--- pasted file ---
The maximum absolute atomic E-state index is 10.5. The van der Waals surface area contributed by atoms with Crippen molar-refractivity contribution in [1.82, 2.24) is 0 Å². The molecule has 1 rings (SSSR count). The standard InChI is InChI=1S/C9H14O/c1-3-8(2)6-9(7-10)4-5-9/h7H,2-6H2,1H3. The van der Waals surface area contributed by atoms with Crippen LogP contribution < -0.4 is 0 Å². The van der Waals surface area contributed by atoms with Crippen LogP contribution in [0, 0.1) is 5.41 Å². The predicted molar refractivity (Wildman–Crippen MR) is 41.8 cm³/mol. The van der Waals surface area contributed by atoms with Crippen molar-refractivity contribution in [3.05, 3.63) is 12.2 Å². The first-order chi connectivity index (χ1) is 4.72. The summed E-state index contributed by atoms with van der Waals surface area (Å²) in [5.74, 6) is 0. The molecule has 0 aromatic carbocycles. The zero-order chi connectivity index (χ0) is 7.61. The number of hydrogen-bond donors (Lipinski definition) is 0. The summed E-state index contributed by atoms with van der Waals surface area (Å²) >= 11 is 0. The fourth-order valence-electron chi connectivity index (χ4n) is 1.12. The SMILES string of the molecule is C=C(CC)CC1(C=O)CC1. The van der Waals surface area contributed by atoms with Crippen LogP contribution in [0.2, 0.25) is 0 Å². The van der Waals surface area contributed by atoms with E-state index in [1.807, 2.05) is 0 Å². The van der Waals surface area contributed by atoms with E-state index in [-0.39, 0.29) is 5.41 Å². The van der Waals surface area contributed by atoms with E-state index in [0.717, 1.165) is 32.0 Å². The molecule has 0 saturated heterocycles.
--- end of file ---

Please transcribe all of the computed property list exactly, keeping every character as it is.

The maximum absolute atomic E-state index is 10.5. The van der Waals surface area contributed by atoms with Crippen molar-refractivity contribution in [1.82, 2.24) is 0 Å². The molecule has 1 rings (SSSR count). The standard InChI is InChI=1S/C9H14O/c1-3-8(2)6-9(7-10)4-5-9/h7H,2-6H2,1H3. The van der Waals surface area contributed by atoms with Crippen LogP contribution < -0.4 is 0 Å². The van der Waals surface area contributed by atoms with Crippen LogP contribution in [0, 0.1) is 5.41 Å². The predicted molar refractivity (Wildman–Crippen MR) is 41.8 cm³/mol. The van der Waals surface area contributed by atoms with Crippen molar-refractivity contribution in [3.05, 3.63) is 12.2 Å². The first-order chi connectivity index (χ1) is 4.72. The summed E-state index contributed by atoms with van der Waals surface area (Å²) in [5.74, 6) is 0. The molecule has 0 aromatic carbocycles. The zero-order chi connectivity index (χ0) is 7.61. The number of hydrogen-bond donors (Lipinski definition) is 0. The summed E-state index contributed by atoms with van der Waals surface area (Å²) >= 11 is 0. The fourth-order valence-electron chi connectivity index (χ4n) is 1.12. The SMILES string of the molecule is C=C(CC)CC1(C=O)CC1. The van der Waals surface area contributed by atoms with Crippen LogP contribution in [0.2, 0.25) is 0 Å². The van der Waals surface area contributed by atoms with E-state index in [1.807, 2.05) is 0 Å². The van der Waals surface area contributed by atoms with E-state index in [-0.39, 0.29) is 5.41 Å². The van der Waals surface area contributed by atoms with E-state index in [0.717, 1.165) is 32.0 Å². The molecule has 0 saturated heterocycles.